“From my point of view, looking for articles about privacy, there are lots that will tell you how terrible [the current situation] is, how libraries have historically taken a strong position on protecting patron privacy, and how we need to do more now,” Ray said. “And then there are some articles that tell you things you can do, but they are very specific and some of them are very techy…. We wanted to provide guides to people in academic, public, [and] school libraries—a variety of places—that are very user friendly, with small, manageable steps that you can do even if you don’t feel that you know everything about privacy.”

For example, the privacy policies guide begins with a section on how to read privacy policies, defining and breaking down commonly used phrases and terms and highlighting “red flags” that should prompt librarians to ask for additional information from vendors. Completing a series of short exercises will result in a first draft of a privacy policy for the user’s own library. The digital security basics guide features succinct, one-page explanations of topics including password managers, multi-factor authentication, phishing, malware, ransomware, network privacy, and more, paired with “quick tips” and short exercises. The data lifecycles guide takes a deeper dive into securing patron data that is collected by libraries, but it also breaks down the cycle of collection, storage, access, reporting, retention, and deletion, with one page for each topic, including exercises and tips.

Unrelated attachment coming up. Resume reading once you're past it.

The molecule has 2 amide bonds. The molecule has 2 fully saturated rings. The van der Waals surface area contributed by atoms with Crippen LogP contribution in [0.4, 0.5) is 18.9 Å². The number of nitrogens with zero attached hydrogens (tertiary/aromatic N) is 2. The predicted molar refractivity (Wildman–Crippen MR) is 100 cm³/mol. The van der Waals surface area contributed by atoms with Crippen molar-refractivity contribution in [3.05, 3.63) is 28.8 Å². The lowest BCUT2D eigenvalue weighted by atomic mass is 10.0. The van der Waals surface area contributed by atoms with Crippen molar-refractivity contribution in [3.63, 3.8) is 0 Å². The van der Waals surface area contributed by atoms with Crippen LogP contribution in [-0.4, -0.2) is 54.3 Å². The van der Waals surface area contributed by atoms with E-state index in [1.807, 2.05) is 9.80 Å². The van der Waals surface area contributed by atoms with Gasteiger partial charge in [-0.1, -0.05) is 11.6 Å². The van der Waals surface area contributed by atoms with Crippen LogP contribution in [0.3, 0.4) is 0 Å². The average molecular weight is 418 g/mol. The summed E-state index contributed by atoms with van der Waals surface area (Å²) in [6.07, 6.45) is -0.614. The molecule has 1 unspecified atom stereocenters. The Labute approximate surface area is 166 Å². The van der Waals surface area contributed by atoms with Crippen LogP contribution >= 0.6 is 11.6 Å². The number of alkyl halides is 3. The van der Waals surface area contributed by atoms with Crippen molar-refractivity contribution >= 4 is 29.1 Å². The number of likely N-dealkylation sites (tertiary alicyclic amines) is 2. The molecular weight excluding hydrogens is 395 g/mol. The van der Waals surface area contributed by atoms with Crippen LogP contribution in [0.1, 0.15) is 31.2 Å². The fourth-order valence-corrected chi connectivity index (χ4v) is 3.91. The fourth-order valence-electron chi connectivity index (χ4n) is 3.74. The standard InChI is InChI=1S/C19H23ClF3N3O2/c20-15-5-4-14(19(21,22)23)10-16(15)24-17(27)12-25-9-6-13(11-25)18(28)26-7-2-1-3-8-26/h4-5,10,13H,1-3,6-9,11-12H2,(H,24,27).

“They’re really engaging in a way that I haven’t seen in other guides,” Berman told LJ. The creation of the guides involved a thorough editorial process, she added. After the initial drafts were written, members of ALA’s IFC Privacy Subcommittee conducted textual reviews of all submitted content. With the help of a professional graphic designer, the project team then formatted the guides and sent them to “a broad spectrum” of almost 30 test libraries, according to Berman.

“We had pre-tests and post-tests, sending them surveys [asking], ‘Did you make a change? If so, what kind of change? Did this guide teach you a lot? A little?” Tijerina explained. “We worked with a UX advisor who put together these surveys and then wrote up a report about her findings, so we were able to see the value [of the guides] at these test libraries, and the impact they may have made.”

Berman added, “We did find that a lot of people [at the test libraries] took action of some kind or planned to take action of some kind, which is really our goal.”